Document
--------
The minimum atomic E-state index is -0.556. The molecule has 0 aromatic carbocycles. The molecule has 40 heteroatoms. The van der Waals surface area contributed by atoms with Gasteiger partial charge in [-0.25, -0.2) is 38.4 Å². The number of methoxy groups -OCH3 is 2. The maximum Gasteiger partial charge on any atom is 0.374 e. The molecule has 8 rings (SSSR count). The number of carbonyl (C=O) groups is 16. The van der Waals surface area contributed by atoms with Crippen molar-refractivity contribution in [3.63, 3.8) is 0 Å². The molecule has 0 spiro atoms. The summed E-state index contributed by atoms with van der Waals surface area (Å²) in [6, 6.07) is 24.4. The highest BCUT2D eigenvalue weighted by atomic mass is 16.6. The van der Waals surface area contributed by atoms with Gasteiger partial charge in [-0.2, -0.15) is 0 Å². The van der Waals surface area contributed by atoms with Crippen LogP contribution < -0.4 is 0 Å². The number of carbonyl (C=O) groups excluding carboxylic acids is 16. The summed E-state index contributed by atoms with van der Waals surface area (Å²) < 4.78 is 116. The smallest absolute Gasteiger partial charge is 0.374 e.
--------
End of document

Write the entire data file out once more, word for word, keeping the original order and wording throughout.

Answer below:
The minimum atomic E-state index is -0.556. The molecule has 0 aromatic carbocycles. The molecule has 40 heteroatoms. The van der Waals surface area contributed by atoms with Gasteiger partial charge in [-0.25, -0.2) is 38.4 Å². The number of methoxy groups -OCH3 is 2. The maximum Gasteiger partial charge on any atom is 0.374 e. The molecule has 8 rings (SSSR count). The number of carbonyl (C=O) groups is 16. The van der Waals surface area contributed by atoms with Crippen molar-refractivity contribution in [3.63, 3.8) is 0 Å². The molecule has 0 spiro atoms. The summed E-state index contributed by atoms with van der Waals surface area (Å²) in [6, 6.07) is 24.4. The highest BCUT2D eigenvalue weighted by atomic mass is 16.6. The van der Waals surface area contributed by atoms with Gasteiger partial charge in [-0.2, -0.15) is 0 Å². The van der Waals surface area contributed by atoms with Crippen LogP contribution < -0.4 is 0 Å². The number of carbonyl (C=O) groups excluding carboxylic acids is 16. The summed E-state index contributed by atoms with van der Waals surface area (Å²) < 4.78 is 116. The smallest absolute Gasteiger partial charge is 0.374 e.